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Pandemic created food insufficiency for many Tennessee households

The COVID-19 pandemic has had a substantial impact on the health and economic well-being of many households in Tennessee and the United States. While some households have been directly affected by a COVID-19 illness in their family, others have changed their daily behaviors to minimize the risk of contracting the virus or to comply with social distancing policies. Businesses have also had to modify their operations to respond to changes in consumer demand, social distancing policies and outbreaks of COVID-19 in their facilities. The pandemic has not only strained the agriculture supply chain, leading to shortages in grocery stores, but also historic levels of unemployment. The loss of employment further exacerbates a household’s ability to obtain a sufficient amount of food.
The latest research from the University of Tennessee Institute of Agriculture indicates that during late April and early May 2020, approximately 525,000 Tennessee households were food insufficient, meaning they sometimes or often did not have enough to eat — that’s one in 10 families. About 30% of these struggling households were food sufficient prior to the onset of the pandemic.
The data for the study of Tennessee households were drawn from a national survey, the Household Pulse Survey, from April 23 to May 26. This time period coincides with the end of Tennessee’s statewide stay-at-home order. The survey’s measurement of food insufficiency is similar to very low food security which the federal government measures annually. “Between 2016 and 2018, approximately 5.2% of Tennessee households experienced very low food security,” said Jackie Yenerall, assistant professor in the Department of Agricultural and Resource Economics (ARE). “This makes the finding that 10% of Tennessee households were food insufficient in just the first few months of the pandemic all the more concerning.”
Adding to concerns about the current food insufficiency status, nearly half of the food-insufficient households were not confident in their ability to afford food in the next four weeks. “Household characteristics across food sufficiency tell a story that is even more concerning,” said ARE professor and lead researcher Kim Jensen. “Food-insufficient families were more likely to have children under the age of 18 in the household and were less likely to be currently employed.”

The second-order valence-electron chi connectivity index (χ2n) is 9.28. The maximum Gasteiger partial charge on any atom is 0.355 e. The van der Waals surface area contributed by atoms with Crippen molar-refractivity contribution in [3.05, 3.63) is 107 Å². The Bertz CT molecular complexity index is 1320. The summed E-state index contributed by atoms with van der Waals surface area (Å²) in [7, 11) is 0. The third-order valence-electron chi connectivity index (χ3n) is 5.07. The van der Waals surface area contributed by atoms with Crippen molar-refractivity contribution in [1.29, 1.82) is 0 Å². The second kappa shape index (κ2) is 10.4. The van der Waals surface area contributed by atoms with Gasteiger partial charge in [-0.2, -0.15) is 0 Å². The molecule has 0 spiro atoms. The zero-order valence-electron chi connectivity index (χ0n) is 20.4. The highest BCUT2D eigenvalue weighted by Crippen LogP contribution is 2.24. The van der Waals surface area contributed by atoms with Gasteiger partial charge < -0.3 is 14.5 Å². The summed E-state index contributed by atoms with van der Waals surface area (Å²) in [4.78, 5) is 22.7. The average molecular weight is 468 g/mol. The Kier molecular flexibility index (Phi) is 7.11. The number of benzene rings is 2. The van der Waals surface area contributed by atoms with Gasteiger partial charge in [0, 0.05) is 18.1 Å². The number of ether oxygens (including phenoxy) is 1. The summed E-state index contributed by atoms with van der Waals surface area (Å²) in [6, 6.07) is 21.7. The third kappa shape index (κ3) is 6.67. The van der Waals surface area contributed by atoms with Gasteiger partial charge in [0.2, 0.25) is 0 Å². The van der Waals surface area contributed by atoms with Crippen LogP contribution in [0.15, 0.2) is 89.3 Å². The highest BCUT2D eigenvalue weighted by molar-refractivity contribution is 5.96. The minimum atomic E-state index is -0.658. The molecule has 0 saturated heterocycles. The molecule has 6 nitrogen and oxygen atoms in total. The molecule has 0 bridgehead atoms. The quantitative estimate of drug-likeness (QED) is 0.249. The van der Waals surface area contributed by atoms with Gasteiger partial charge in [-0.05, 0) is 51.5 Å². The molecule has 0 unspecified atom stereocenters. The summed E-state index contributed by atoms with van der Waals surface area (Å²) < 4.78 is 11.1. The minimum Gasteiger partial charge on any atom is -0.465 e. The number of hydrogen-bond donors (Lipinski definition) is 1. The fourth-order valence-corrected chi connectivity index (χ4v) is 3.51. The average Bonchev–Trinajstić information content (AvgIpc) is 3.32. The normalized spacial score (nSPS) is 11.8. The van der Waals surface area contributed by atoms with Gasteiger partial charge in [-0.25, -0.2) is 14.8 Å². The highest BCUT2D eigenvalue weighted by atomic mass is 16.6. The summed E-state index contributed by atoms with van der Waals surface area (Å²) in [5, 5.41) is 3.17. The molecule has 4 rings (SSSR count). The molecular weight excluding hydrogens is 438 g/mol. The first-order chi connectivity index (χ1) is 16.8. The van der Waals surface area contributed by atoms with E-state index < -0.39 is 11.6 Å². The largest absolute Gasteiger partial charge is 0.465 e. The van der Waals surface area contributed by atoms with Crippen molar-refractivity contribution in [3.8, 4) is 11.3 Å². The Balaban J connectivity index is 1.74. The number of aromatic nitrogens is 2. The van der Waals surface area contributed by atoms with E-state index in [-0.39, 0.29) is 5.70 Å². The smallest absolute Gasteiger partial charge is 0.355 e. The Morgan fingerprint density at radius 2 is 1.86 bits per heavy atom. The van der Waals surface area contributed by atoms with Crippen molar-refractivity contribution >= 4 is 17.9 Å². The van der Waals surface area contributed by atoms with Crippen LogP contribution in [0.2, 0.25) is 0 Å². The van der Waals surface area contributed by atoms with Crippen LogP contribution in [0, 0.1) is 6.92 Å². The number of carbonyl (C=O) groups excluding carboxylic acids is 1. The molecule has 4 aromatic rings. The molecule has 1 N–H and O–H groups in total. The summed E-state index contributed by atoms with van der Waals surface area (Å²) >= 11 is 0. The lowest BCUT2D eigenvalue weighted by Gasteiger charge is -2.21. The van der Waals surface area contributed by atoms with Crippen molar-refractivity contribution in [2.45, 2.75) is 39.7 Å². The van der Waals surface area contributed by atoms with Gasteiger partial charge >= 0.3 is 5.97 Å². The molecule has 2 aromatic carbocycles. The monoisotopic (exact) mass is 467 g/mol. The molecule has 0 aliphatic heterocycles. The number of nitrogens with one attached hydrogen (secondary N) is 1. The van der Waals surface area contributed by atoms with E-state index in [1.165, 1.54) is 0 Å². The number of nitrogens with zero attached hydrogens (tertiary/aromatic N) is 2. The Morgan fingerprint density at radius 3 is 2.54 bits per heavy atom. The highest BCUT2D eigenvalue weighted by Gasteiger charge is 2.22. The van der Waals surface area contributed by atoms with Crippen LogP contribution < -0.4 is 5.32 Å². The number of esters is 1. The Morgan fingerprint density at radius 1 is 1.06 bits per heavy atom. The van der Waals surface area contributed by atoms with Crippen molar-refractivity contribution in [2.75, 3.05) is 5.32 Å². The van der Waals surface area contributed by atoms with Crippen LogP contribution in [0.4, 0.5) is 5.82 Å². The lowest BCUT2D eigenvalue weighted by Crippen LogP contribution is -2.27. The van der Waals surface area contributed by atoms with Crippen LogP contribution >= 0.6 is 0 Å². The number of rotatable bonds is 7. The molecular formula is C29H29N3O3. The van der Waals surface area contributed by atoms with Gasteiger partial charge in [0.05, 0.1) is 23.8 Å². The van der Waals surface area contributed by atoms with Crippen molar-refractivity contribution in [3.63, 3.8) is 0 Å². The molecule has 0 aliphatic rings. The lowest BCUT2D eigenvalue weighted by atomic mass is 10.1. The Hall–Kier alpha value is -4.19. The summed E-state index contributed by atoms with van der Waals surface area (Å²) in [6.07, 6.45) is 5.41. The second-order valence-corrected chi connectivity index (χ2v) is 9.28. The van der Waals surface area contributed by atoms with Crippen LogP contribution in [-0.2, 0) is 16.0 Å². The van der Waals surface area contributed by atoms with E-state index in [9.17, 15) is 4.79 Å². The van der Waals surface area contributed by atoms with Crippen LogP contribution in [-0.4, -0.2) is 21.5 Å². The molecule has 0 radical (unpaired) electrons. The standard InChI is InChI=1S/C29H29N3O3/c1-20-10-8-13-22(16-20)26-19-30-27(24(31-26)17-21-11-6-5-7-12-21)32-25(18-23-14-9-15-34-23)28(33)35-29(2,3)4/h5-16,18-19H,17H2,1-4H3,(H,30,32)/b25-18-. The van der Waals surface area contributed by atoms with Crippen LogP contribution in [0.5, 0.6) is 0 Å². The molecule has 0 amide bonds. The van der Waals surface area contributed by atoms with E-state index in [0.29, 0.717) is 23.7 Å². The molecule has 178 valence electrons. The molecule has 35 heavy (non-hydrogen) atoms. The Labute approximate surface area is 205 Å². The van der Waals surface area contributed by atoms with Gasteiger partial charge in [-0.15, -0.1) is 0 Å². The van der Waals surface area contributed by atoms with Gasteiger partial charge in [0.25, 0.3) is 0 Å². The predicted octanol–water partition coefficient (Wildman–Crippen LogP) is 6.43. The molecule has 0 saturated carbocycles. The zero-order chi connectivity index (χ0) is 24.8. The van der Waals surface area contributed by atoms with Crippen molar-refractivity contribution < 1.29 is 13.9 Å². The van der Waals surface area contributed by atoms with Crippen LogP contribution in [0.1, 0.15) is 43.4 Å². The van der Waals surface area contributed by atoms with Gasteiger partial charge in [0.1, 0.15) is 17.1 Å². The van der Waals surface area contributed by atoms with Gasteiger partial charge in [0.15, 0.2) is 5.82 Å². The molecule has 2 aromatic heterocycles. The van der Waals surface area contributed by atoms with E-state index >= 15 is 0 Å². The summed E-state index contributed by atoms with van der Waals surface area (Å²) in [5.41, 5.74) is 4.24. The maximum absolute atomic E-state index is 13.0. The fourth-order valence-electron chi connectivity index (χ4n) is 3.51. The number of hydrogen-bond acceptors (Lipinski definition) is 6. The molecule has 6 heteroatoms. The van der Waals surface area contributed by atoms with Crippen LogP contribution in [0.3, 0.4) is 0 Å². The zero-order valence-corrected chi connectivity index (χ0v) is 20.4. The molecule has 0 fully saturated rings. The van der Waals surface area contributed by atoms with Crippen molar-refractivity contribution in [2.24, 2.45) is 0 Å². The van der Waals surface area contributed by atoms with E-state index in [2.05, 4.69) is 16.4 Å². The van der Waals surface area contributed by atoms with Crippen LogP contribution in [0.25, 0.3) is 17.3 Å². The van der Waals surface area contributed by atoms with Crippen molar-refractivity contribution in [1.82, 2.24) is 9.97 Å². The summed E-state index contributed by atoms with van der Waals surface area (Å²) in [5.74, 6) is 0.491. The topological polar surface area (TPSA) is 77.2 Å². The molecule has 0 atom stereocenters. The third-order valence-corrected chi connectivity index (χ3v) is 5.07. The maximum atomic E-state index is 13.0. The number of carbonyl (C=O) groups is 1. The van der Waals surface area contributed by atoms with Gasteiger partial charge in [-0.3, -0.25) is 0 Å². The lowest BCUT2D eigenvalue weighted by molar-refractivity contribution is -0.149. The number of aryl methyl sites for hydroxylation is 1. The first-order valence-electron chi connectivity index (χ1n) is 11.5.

Among the weeks included in the study, the week of April 23 through May 5 was the peak of need, with approximately 83,000 Tennessee households seeking assistance with free food from schools or other programs aimed at children, followed by food banks, family and friends.
The study noted that one method of addressing food insufficiency resulting from insufficient financial resources is to utilize sources of free meals or free groceries.The survey showed that the percentage of food-insufficient Tennessee households utilizing such a resource was at its highest during the period of  April 23-May 5, with 13.9 percent of food-insufficient households using this resource; this translates to 82,947 households. By May 21-May 26, this percentage had dropped to 2.0 percent of food-insufficient households or 10,762 households.
The study shows that during the first few weeks after the pandemic, the majority of households were food sufficient (had enough to eat). However, about 525,000 Tennessee households were projected to sometimes or often not have enough to eat in the last seven days. Among the food-insufficient households, about 30 percent of these were food sufficient prior to the pandemic. This suggests a shift toward food insufficiency during the first few weeks of the pandemic. The use of free groceries or meals was at its peak during the first survey period after the pandemic. At that point, nearly 83,000 households were projected to use free groceries or meals in the last seven days.The most commonly cited free food providers included school or other programs aimed at children, food pantries or banks, and family, friends and neighbors. Many food-insufficient households — in some weeks, over half — were not at all confident of their ability to afford food in the next four weeks. Less than 2 percent of these households were very confident. These results signal a high degree of uncertainty about future food affordability among food-insufficient households. Analysis of household characteristics across food sufficiency reveals that Tennessee’s food-insufficient households tended to have lower education levels,be younger, have children in the household, to be unemployed, to be races other than white, and to have lower incomes than food-sufficient households. Household spending on food from across the survey time periods tended to be much more stable for food-sufficient households than for those that often did not have enough to eat. The share of food spent for at-home preparation is much higher than what is usually allocated for food-at-home, reflecting food shoppers spending the majority of their food dollars for at-home preparation than away from home during the pandemic. However, among the most food-sufficient households, this share declined over the survey time periods, as more restaurants and eating establishments were able to open.